Just finished the book that’s often called a deeper, and a more philosophical version of the popular book Deep Work by Cal Newport.
The Shallows by Nicholas Carr explores what the Internet is doing to our brains. Even though the book was written in 2010, it’s eerily accurate about what most of us have come to feel about the effects of the Internet and social media.
The most significant point the book drives home is that while the Internet makes us feel smarter, it is actually making us dumber. This apparent paradox is resolved when you get to the neuroscience of how our brain processes information.
Psychologists have discovered that our brains are suckers for information that is: a) new or novel; b) personally relevant; c) potentially rewarding; d) emotionally engaging. We’re evolved to get hooked to information that has these attributes because it helped with our survival back in the days when information was scarce. But, today, information is anything but scarce. In fact, social media apps like Instagram optimize for the very same attributes, creating 24/7 attention drains for us to get lost into.
Attention is necessary not just for deep thinking, but for empathy and compassion too. You cannot be a human without being able to give sustained attention to what you consider as important. But, instead of developing deeper as a person, with our attention withering away, we’re becoming mere conduits of time. The infinite timeline gives us an impression of grasping information because what we see is often interesting, but the constant bombardment of stimulation ensures we remember nothing from it.
What do you remember from your Instagram or Twitter timeline from a week back?
You cannot possibly remember anything from your timeline because the Internet is not designed to help you digest information. Our brains require a sustained amount of attention to transfer whatever is in the short-term working memory into the long-term memory. On social media with one shiny new thing per second, our working memory is never stable enough to consolidate memory and form rich concepts in the mind.
Why is memory important, you’d ask?
Because we’re nothing but a collection of our memories. Creating something original requires a memory of culture. Production of knowledge requires a memory of existing knowledge. Standing up to injustices requires a memory of history. When we prevent the formation of memories, we prevent the development of our humanity.
The book quotes heavily from McLuhan’s Understanding Media, in which he emphasizes that media shapes the content. TV didn’t merely add visuals to radio. It led to entirely new forms of content. The Internet didn’t merely digitize newspapers. It changed the very idea of news. Social media isn’t merely our social interactions done online – it’s changing what we even mean by social relationships.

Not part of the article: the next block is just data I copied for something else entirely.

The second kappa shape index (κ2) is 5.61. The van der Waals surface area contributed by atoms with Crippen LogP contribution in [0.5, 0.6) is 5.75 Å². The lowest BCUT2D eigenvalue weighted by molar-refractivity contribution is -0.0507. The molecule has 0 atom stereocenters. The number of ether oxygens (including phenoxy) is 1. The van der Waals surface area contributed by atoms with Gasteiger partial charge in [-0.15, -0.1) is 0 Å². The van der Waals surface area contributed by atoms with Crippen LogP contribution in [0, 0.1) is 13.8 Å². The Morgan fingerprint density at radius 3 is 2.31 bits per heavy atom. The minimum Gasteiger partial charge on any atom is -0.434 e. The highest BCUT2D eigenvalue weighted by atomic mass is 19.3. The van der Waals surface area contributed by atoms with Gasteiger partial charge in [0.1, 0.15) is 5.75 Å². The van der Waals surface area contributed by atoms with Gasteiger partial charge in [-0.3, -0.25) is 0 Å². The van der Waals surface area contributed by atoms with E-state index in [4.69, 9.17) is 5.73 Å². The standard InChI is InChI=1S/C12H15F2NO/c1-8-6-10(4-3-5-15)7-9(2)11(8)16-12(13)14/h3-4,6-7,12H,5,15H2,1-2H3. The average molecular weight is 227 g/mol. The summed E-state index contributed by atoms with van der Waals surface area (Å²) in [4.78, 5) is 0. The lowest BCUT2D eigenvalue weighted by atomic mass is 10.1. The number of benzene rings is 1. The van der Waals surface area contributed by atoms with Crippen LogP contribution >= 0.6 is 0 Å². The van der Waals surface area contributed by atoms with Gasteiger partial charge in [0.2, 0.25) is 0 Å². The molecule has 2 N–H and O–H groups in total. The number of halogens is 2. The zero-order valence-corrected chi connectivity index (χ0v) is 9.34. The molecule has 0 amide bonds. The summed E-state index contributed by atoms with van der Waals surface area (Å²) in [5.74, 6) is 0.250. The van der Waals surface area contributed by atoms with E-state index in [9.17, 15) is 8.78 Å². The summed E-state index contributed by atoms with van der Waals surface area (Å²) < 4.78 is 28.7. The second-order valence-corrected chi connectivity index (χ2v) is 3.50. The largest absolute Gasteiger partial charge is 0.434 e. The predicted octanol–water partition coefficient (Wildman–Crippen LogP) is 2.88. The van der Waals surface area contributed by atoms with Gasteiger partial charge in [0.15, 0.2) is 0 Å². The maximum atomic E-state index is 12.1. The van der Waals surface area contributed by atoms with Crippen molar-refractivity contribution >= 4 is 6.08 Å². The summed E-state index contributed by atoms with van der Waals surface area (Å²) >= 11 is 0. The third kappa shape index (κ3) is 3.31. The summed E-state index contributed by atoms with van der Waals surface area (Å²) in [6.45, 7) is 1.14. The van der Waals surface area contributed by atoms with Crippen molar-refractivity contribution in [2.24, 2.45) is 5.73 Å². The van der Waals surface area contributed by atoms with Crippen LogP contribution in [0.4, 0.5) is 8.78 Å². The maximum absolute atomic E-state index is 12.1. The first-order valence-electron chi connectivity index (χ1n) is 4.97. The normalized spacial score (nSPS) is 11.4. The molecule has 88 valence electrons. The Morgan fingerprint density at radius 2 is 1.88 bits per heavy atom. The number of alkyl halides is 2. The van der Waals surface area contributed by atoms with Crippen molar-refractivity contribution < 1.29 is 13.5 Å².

As we shape our tools, they shape us back. The invention of clocks made us measure time and hence pay attention to the economic value of our time. Similarly, Google made us forget all the facts we used to remember, GPS made us forget routes, and the smartphone made us forget all the phone numbers.
Some would argue that this is a good thing – why do something we can have technology do it for us? Yes, that’s true, but then we need to reflect deeply within ourselves and think of the endgame. Who will we be if we end up delegating all of our faculties to technology? Empty shells, I suppose.
As we offload our brains to technology, we’re not creating any extra space in the brain for doing great things. The brain isn’t like a computer with finite space. Sure, our working memory is limited, but the capacity to store memories and form rich concepts is almost limitless.
The London cab drivers are (were?) required to remember all the city’s routes. But when they use GPS and gradually forget the routes, it’s not like they become better at something else like chess or painting. The once impressive ability to navigate London’s streets is simply lost. And with that loss, even though navigation still happens thanks to technology, the human brain becomes a little dumber.
What’s the solution for this? How do we prevent ourselves from becoming unthinking automatons?
The book doesn’t offer any remedy to reclaiming our attention. I suspect that’s because it’s well-nigh impossible. How many of us have deleted our social media accounts in disgust, only to find ourselves back within a few days? Getting off the Internet today is simply impossible. Even if you’re living like a hermit, the society will find a way to suck you back into the web.
There’s no going back to the pre-Internet days of deep reading, day-dreams and genuine social connections at dinner tables. But, we can still aim to be controlling what we want from technology, instead of being mere tools for its expansion. After all, only those who don’t get suckered in to other people’s creations can create themselves.
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